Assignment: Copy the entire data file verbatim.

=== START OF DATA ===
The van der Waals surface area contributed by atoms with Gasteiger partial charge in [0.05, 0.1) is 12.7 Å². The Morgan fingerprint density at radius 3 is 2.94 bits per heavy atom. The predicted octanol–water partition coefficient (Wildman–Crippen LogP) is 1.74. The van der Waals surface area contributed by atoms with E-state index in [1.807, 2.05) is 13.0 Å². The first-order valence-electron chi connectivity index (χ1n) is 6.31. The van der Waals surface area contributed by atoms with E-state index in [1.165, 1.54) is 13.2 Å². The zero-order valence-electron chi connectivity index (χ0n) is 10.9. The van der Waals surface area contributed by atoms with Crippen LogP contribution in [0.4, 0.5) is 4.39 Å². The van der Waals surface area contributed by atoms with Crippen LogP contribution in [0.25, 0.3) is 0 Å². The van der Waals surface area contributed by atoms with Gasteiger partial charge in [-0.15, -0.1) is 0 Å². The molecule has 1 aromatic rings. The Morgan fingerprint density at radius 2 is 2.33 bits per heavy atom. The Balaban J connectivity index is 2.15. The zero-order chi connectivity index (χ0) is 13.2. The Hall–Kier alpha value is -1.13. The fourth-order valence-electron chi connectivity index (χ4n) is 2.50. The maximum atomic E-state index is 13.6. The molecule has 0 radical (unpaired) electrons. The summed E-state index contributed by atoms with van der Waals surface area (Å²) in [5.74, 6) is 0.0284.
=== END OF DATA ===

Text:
The van der Waals surface area contributed by atoms with Gasteiger partial charge in [0.05, 0.1) is 12.7 Å². The Morgan fingerprint density at radius 3 is 2.94 bits per heavy atom. The predicted octanol–water partition coefficient (Wildman–Crippen LogP) is 1.74. The van der Waals surface area contributed by atoms with E-state index in [1.807, 2.05) is 13.0 Å². The first-order valence-electron chi connectivity index (χ1n) is 6.31. The van der Waals surface area contributed by atoms with E-state index in [1.165, 1.54) is 13.2 Å². The zero-order valence-electron chi connectivity index (χ0n) is 10.9. The van der Waals surface area contributed by atoms with Crippen LogP contribution in [0.4, 0.5) is 4.39 Å². The van der Waals surface area contributed by atoms with Crippen LogP contribution in [0.25, 0.3) is 0 Å². The van der Waals surface area contributed by atoms with Gasteiger partial charge in [-0.15, -0.1) is 0 Å². The molecule has 1 aromatic rings. The Morgan fingerprint density at radius 2 is 2.33 bits per heavy atom. The Balaban J connectivity index is 2.15. The zero-order chi connectivity index (χ0) is 13.2. The Hall–Kier alpha value is -1.13. The fourth-order valence-electron chi connectivity index (χ4n) is 2.50. The maximum atomic E-state index is 13.6. The molecule has 0 radical (unpaired) electrons. The summed E-state index contributed by atoms with van der Waals surface area (Å²) in [5.74, 6) is 0.0284.